Why An MBA Can Make You Popular With Employers

DBAs, Web developers and computer systems analysts top the list of most promising opportunities for MBA grads according to U.S. News.

Would you consider getting an MBA? Tell us in the comments below.

The report is welcome news for recent grads and other IT professionals who decided to wait out the recession by pursuing an expensive graduate degree in business administration. Best yet, the publication said that coupling any one of the three professions with an MBA will make your market value soar.

It turns out IT professionals with an MBA can earn a pretty decent salary. The average for an IT/computer services professional with an MBA in North America and Western Europe was $81,800 in 2011, according to QS Quacquarelli Symonds, a higher education research firm which produced the TopMBA.com Jobs and Salary Trends Report 2011/12. In addition to base salary, IT professionals with MBAs received average annual bonuses of $19,800.

Universum surveyed 6,000 MBA students to uncover their preferred organizations. You can find the entire list here, but here’s a summary of the top 10.

  1. Google
  2. McKinsey & Company
  3. Apple
  4. Goldman Sachs
  5. The Boston Consulting Group
  6. Bain & Company
  7. Facebook
  8. Amazon
  9. J.P. Morgan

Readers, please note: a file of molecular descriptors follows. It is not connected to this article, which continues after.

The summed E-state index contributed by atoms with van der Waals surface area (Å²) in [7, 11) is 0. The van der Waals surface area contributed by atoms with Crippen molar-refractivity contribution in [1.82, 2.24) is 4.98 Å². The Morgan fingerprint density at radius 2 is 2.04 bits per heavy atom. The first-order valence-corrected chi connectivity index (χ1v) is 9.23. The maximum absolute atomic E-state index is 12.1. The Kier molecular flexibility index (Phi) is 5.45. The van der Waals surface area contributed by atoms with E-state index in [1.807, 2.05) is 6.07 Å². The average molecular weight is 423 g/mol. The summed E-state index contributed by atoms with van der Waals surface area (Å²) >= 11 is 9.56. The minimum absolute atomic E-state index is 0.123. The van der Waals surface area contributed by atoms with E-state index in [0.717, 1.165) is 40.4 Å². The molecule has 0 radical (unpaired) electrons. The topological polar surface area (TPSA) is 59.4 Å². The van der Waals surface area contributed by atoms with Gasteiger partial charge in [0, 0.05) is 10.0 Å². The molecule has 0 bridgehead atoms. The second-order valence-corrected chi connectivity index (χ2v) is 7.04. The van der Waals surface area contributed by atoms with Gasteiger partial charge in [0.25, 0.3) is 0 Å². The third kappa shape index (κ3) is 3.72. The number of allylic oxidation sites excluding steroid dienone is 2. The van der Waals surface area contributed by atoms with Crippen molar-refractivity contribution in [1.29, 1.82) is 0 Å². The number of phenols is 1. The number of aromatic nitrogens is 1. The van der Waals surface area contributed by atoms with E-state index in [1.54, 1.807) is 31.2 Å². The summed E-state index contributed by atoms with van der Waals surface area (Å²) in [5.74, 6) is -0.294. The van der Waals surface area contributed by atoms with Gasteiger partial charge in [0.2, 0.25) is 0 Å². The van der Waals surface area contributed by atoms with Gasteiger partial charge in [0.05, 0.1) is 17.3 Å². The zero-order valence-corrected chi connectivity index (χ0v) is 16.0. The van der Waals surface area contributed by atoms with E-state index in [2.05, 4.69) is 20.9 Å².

10. 10. Nike

Universum also surveyed 61,726 undergrads to develop a list of100 preferred employers for IT. The top 10:

  1. Google
  2. Microsoft
  3. Apple
  4. Facebook
  5. IBM
  6. Electronic Arts
  7. Walt Disney Company
  8. Amazon
  9. Cisco Systems
  10. NASA

Comments

  1. BY R Michael Small says:

    Some folk view an experience-less MBA as a menace to business: http://www.fastcompany.com/magazine/83/mbamenace.html

  2. BY Proud Paulbot says:

    I’m taking my 2nd class in an MBA program right now. But I’m 100% certain this degree will not get me a tech job. I’d need to gain complete fluency in at least a dozen programming languages for that to happen, and that’s definitely not what I’m doing. In fact, I decided to get the MBA because I *know* I’m unemployable in the tech field, and that I needed to return to the field where I actually have experience and skills: marketing. The MBA is filling my business knowledge gaps.

    Further, an MBA doesn’t teach you what you need to know to get a job as a cubicle jockey. It teaches you what you need to know to become a boss; it teaches you what you need to know to become an entrepreneur.

    • BY RMS says:

      Are you concentrating on a Masters in Marketing, or “generic” MBA?

      As for the MBA “teaching you what you need to know to …” I encourage you to read the article MBAmenance in the first post.

      • BY Proud Paulbot says:

        I’m doing a concentration in marketing.

        I did read the FastCompany article. It talked about young graduates who have little or no work experience, except maybe at a mall. I agree that classroom learning is no substitute for real-world experience.

        I do not fall into that category. I worked as a marketing copywriter for years before going back to college…I stupidly thought that I could make more money with a tech degree (I didn’t have a degree at all, and it *was* holding me back; my mistake was going for a Math/CIS degree instead of a business degree).

        I do feel that the MBA is filling in a lot of gaps in my knowledge. While, as I mentioned above, it cannot teach *everything,* I feel that the theory I am learning is quite valuable.

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